by Bud Taylor
I’ve had the pleasure of working in South Korea (they just call it Korea) for more than a year. We’re working on transforming a large public corporation. I have made many new friends and have come to love this beautiful country of 48 million people.
The Economic Miracle
Korea is an amazing story. I believe that Koreans are kind and passive by nature. This has not served them well in their history. They have been constantly invaded and occupied. Their Buddhist stoicism has contributed to their survival. Patience has been the winning strategy.
The past century has been nothing less than a miracle in Korea. From 1910 to 1945 Korea was occupied by the Japanese – a historical fact that continues to sting. On the heels of the occupation came the Korean War, which has never officially ended. Coming out of the Korean War the country was one of the poorest in the world – the war not only killed more than a million people but it destroyed the economy. Poverty and starvation were the color of the day during President Rhee’s first republic. Even today when elderly Koreans meet they rarely say “hello”; it is more common for them to ask, “have you eaten today.”
But all of this changed. Today Korea has joined the trillion-dollar GDP club and is one of the worlds 20 strongest economies. From 1953 to 1995 the Korean economy grew at an annual average rate of 7.6% – it grew 21 times. Although growth from 1953 to 1960 was slow, the economic growth started to rocket and finished as the “miracle on the Han (Seoul’s major river)” before the economic crisis of 1997.
Even the economic crisis was only a minor set back. With the help of the IMF and the world community Korea reestablished its economy and the economic picture has looked pretty good through out the 21st century. Generally the economy grows in the 3% to 5% range and unemployment hovers around 3%. Yes, there is poverty and some employment is artificial: the average wage in Korea is less than $30,000 US because many jobs are ceremonial, lots of security guards, helper staff (a gentleman and his assistant collect my shoes three times a week for cleaning), and excess staff in service businesses.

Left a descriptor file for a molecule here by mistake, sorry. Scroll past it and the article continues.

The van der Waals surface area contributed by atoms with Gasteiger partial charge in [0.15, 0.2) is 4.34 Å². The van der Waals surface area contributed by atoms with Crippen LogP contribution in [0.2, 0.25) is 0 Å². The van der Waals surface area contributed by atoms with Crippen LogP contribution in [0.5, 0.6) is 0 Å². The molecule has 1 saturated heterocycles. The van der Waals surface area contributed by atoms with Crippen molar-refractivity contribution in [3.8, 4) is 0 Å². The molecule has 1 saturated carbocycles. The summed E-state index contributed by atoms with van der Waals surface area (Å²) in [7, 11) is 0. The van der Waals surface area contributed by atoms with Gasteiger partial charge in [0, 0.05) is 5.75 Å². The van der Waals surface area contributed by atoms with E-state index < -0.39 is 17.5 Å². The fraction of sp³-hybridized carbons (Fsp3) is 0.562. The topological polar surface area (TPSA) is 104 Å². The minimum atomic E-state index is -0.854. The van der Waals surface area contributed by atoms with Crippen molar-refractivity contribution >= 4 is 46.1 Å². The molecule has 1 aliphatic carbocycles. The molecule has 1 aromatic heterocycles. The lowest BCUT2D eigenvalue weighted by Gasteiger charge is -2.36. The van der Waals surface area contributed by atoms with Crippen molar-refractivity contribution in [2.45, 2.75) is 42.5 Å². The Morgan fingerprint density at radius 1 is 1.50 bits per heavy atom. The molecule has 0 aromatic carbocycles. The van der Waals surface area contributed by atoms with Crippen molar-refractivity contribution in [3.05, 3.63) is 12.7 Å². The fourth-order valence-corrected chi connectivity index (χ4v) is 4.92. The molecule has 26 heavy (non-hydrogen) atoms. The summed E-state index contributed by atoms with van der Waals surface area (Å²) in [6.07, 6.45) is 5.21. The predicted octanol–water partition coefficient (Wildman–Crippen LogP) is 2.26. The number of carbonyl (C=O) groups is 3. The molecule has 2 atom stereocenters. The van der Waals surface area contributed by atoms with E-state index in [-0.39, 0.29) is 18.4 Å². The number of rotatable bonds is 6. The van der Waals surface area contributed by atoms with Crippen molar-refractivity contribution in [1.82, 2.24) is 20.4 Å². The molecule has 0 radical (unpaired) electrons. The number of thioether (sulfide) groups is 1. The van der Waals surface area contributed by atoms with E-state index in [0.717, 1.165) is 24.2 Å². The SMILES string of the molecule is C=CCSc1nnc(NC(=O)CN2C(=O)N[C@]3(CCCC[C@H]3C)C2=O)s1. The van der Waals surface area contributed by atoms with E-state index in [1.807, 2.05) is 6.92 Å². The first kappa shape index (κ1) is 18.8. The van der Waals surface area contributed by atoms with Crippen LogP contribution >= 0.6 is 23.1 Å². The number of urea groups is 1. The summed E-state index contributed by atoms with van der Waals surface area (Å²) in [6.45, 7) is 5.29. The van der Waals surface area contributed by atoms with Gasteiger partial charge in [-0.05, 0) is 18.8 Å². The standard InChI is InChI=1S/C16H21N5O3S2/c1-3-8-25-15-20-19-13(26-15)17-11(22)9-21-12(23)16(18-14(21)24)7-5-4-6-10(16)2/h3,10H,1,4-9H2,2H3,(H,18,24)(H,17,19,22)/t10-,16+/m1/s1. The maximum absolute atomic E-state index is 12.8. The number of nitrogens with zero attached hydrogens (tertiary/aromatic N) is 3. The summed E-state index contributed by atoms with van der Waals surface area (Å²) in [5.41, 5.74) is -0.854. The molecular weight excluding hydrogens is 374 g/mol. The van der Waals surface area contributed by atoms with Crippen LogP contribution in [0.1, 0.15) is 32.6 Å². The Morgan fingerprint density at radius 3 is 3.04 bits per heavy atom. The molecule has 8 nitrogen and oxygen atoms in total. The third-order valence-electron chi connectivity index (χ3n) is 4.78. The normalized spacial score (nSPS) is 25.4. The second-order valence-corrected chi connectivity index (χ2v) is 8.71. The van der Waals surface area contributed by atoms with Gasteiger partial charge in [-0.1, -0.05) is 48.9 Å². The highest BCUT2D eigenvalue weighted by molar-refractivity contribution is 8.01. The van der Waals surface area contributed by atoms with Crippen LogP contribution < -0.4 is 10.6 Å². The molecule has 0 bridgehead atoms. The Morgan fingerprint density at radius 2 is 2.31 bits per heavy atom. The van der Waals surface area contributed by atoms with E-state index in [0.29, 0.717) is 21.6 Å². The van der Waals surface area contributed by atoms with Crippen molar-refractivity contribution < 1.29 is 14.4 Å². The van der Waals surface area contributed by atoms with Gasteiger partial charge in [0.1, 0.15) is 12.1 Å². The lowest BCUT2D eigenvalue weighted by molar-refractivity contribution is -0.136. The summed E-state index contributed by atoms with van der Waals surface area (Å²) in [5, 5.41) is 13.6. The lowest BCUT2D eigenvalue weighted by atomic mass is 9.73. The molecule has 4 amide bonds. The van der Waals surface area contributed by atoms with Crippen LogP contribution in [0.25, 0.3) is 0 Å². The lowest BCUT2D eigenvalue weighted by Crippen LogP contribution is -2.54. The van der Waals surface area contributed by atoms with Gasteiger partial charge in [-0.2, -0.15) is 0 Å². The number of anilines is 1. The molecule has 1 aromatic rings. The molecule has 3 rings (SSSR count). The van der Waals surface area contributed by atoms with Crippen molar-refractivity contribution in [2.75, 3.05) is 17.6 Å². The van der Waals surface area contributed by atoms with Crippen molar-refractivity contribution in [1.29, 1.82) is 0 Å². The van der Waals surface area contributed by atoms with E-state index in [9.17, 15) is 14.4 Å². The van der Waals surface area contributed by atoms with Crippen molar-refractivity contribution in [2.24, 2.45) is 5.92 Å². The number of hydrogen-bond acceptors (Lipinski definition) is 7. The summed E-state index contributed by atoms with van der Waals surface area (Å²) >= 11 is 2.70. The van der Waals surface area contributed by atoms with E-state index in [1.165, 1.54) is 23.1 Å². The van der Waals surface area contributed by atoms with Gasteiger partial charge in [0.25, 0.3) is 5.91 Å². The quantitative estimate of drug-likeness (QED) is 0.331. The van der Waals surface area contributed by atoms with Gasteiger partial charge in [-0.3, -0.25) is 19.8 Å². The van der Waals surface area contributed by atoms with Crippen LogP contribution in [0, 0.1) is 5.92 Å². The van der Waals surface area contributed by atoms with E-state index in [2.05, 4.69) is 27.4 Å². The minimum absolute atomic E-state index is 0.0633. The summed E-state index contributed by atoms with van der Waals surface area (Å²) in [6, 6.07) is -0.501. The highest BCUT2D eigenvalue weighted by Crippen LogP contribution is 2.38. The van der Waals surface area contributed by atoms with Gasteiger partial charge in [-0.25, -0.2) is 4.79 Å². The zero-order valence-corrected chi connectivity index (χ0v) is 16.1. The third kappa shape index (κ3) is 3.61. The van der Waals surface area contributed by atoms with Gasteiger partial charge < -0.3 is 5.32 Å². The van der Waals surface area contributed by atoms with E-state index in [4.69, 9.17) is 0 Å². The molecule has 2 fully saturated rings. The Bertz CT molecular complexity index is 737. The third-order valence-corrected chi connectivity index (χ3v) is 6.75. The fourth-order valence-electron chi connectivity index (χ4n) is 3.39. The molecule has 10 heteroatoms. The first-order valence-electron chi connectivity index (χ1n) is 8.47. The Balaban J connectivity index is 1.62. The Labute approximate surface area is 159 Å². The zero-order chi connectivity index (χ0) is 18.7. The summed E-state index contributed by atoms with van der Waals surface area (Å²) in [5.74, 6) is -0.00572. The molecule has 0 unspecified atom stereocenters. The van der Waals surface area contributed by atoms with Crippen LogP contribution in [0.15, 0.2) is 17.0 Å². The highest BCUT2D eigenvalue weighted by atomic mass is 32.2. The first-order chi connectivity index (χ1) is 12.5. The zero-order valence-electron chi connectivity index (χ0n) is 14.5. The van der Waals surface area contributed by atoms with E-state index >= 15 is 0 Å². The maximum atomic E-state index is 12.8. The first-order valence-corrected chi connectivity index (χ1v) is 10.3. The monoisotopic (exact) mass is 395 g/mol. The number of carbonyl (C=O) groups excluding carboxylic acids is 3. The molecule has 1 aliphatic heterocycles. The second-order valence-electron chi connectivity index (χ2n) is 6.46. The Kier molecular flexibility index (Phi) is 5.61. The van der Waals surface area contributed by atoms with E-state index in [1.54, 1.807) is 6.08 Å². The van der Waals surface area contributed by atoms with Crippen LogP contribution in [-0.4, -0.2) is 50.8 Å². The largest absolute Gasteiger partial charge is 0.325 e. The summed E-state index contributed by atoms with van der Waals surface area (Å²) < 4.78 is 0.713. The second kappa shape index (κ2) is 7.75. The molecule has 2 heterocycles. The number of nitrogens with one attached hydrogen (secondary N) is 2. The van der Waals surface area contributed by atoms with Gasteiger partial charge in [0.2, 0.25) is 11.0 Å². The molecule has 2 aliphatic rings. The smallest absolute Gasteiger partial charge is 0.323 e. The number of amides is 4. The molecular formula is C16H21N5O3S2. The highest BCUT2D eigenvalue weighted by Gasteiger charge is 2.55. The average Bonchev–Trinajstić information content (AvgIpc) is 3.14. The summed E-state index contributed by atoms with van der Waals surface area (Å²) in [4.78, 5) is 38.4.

But when you add it all up Korea is a good place to be. The local news here is always better than the reports I hear about PIG (Portugal, Ireland, Greece), most of the EU and the stumbling US. So what’s behind all of this?
The Economics Of Survival
As with any social/political/economic analysis there is no single factor; but let me offer an observation. Korea’s military history serves it well economically. I always feel totally safe here, but that’s because of the not so subtle presence of police.
When you go back to the economic miracle starting in the 1960’s it is supported by a democracy wrapped in autocracy. A democracy run by the military. President Park’s government had a clear policy for economic revival. Korea would move from a domestic, agrarian economy to one that was export driven. This required help form the cheabol – the family monopolies that had taken over the industrial threads of the economy from the Japanese after the occupation.
The government set up a policy and financial structure to support the cheabol. The brand names of Samsung, Hyundai, and LG didn’t materialize on their own.
In fact, these brand names and many others rose on the backs of Korea’s workers. The story of Korean labor is often not pretty. During the Park regime (he was assassinated in 1979) labor was treated harshly. Dissent was put down, and often harshly. In 1970 a young labor leader protested by pouring gas on himself and incinerating himself. Economic success came with a social expense.
Fast forward, and excluding the military uniqueness that causes a constant string of conflicts with the North, what is the picture today? On the surface it’s great, and it will always be great if you know and follow the rules. Let me give you a glimpse of the rules.
Protest Within Established Guidelines
First, the police are never far from hand. I live in a hotel residence that is several blocks from my client’s office in the financial district of Seoul. Between here and there are two land marks: the Japanese and US embassies. On my walk to work everyday I likely see 100 young uniformed police, men and women.
Half way on my walk to work I always pass a lone gentleman with a placard. He’s protesting something, but my poor Korean reading skills don’t tell me what. I know he’s a protester because he’s alone, and he doesn’t have a police escort. Dissents of more than one require a permit in Korea and those are hard to come by because the state needs to incur the expense of assigning police to watch gatherings of more than one person.
And that’s exactly what happens several times a month when I return to my residence. Protests happen regularly on the street backing onto the Japanese embassy. Usually there are several vans, a crowd of 20 and about a dozen “comfort women.” If you haven’t read about the Japanese treatment of Korean “comfort women” its worth a Google. The Korean’s want an apology and I think the Japanese are just waiting for the women to die off. In any event, when the scheduled time for the protest is over the leaders load up the vans, clean the site and drive off. It’s like pulling your hand out of a bucket of water. You’d never know it was there.